But today there are dozens or hundreds tools, libraries and modules available for any given job, and often it is hard to pick the best one.
When choosing the component that your're going to rely for the rest of your product, you have to keep in mind you'll depend on it for stability, improvements, and will surely spend at least some time improving the component yourselves. So it's important to pick one that will result in net benefit, instead of extra cost in time spent debugging, workarounds, and sunk into improving it.
Here are some rules of thumb we find useful when discerning between available options:
1. Fitness for a particular purpose
The first filter is whether a component actually does the entire job. Often this will be the case, but sometimes additional work will be required to modify and extend the component to do what's needed in our specific use case. If extra work is done, it is also beneficial to push it upstream so that you contribute back, but also to ensure that your specific changes don't bit-rot when the original component changes with time.
2. Project health
Is the component actively developed? Once you start using it, you'll likely encounter edge cases, bugs, or need to do some modifications. Although you'll probably want to invest own time in the project, you want to ensure you're not the only one, and avoid becoming a new maintainer.
Number of commits, or number of merged pull requests in the past few months is a good indicator of project help. So is the activity around bugs - how many got closed or at least commented upon in the past few months. Mere count of bugs is not an indicator - a lot of open bugs (issues) may just mean that the project is big and used by a lot of people.
3. Code quality
In the same way you care about the quality of your own code, you should care about the quality of the code you rely on. Besides the fact that you expect it to work correctly, you also want to be able to dive in and check assumptions that may not be documented, fix bugs, or implement new features.
Do a thorough code review. If the code is below the standard in your own team, if it's unreadable or you can't figure out how the whole thing is put together, avoid the project. If you skip on code review when picking a third-party component, you may be in for a nasty surprise later on when it's much harder to evict it from your project and change components.
There is such a thing as too quick pace of improvements and changes to the software. While it's great that improvements are made, you also want to be sure that breaking changes, or the changes that require you to modify your own code, are few and far between - in other words, that the software is stable.
To check for stability, look at the project's change logs and new release announcements to check whether they're mentioning backwards-incompatible changes and how often. Also check whether the project is following semantic versioning or similar scheme to indicate which versions are compatibility-breaking or not.
The better and more complete the documentation is, the easier it'll be for you to use or extend the component. This is a no-brainer, but take care not to be misled by nowadays-popular flashy project pages and trivial-seeming quickstart docs - dig deeper.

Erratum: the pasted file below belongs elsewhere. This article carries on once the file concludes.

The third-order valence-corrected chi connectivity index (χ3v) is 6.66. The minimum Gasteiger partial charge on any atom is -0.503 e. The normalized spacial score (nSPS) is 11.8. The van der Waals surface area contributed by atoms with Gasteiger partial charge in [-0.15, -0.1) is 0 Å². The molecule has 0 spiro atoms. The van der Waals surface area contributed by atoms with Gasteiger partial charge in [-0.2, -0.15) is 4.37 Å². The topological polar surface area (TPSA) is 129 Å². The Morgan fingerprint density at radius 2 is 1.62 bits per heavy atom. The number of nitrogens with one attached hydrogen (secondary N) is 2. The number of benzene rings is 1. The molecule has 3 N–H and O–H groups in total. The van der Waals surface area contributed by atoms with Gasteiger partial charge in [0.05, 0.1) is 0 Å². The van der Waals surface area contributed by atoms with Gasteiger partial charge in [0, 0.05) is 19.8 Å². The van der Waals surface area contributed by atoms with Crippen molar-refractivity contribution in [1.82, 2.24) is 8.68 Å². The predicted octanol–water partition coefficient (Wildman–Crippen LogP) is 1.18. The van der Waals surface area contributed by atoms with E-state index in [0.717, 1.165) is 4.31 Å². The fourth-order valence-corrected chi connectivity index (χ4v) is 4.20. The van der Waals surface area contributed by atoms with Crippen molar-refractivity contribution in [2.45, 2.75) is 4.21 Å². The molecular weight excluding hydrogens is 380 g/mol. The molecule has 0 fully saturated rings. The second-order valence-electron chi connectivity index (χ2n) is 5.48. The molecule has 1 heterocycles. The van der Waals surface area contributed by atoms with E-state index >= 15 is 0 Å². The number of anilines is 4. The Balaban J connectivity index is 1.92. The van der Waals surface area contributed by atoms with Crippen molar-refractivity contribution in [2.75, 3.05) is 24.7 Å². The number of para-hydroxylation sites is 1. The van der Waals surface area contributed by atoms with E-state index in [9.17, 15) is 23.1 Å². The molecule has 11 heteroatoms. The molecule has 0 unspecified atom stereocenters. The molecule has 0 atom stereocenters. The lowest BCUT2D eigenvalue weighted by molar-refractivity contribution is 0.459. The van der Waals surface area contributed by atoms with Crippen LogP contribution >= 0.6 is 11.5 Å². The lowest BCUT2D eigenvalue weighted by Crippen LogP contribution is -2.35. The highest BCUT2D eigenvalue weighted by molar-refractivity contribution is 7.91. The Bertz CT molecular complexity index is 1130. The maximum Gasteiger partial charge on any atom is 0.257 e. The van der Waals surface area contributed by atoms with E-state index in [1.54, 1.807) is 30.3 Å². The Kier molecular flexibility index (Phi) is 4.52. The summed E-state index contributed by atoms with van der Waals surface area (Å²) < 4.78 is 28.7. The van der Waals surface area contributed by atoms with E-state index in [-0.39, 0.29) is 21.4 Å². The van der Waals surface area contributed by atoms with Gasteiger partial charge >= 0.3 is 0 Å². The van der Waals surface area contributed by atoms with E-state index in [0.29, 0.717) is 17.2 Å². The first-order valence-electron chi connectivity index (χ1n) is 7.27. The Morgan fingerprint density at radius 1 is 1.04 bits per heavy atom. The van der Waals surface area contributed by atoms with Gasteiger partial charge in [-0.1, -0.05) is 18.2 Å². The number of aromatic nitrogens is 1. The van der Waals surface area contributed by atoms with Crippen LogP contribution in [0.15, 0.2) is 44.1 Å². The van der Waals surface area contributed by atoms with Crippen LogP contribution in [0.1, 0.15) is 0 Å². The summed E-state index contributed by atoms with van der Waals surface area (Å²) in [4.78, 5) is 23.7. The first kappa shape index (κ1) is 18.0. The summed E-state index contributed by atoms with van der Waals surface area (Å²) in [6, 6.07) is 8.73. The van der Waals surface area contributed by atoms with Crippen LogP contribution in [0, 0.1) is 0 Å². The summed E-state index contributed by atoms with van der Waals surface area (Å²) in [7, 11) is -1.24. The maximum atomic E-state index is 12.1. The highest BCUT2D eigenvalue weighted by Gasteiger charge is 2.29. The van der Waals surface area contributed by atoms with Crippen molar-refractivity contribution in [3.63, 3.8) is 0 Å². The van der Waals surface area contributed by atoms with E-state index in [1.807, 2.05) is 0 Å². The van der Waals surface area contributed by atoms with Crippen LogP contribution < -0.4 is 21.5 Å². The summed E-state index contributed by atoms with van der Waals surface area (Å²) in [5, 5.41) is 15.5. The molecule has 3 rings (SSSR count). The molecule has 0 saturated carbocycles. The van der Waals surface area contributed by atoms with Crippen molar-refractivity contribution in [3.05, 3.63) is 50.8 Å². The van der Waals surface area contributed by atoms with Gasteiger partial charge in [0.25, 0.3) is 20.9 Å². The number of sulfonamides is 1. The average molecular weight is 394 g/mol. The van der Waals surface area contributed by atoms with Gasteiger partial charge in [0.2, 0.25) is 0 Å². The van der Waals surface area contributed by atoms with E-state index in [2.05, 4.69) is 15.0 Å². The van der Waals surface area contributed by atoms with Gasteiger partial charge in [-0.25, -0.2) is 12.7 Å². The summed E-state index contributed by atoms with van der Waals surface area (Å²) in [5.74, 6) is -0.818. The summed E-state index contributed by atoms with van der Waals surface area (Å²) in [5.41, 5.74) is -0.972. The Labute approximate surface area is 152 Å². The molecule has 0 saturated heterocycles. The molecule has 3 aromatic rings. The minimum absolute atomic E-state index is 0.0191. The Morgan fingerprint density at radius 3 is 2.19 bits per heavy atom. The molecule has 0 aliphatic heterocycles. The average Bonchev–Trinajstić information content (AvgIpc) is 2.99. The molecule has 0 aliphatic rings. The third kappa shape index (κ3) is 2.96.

In the end, remember that the code itself is the ultimate documentation. Some projects, such as Underscore.js have annotated source code with is a delight to read and servers as a great low-level doc, in addition to detailed API reference.
When talking about open source, community is strength in numbers. If a lot of people are using the component, it's more likely the bugs are found and ironed out faster, it's easier to find help (for larger projects, on their dedicated forums, IRC channels, or in sites such as StackOverflow) and it's more likely there is documentation (even 3rd-party) on the project.
For small projects though, it's likely the community is very small (basically nonexistent), so the lack of community, if a project is very niche, may not be a bad sign. When comparing multiple projects targeting the same niche, a comparison of their relative sizes is a good indicator though.
For projects on GitHub, Bitbucket and similar online repositories, an easy way to get an indication of the community size is to look at the number of people who "starred" or are "watching" the repository.
Bad or nothing
But what if you, after all your search, can't find a single acceptable project that you can rely on, instead only finding low-quality, unmaintained, undocumented half-finished projects?
Then it's time to look at the least-worst and ask, whether it's faster to implement what you need in house, or take over the project, fix it and modify to do what you need. Sometimes doing it in house will be faster, but many times it would still be faster to resurrect and renovate a dead project than starting from scratch. There's no single right answer here, but it's a question worth exploring.
Whichever project you do choose to rely on, consider contributing back. Besides altruism, it also makes economic sense. By contributing back your improvements (bug fixes, feature additions, or "mere" documentation or bug reporting), you're ensuring that the future maintenance cost of your changes is spread onto entire community, instead of being borne by you alone.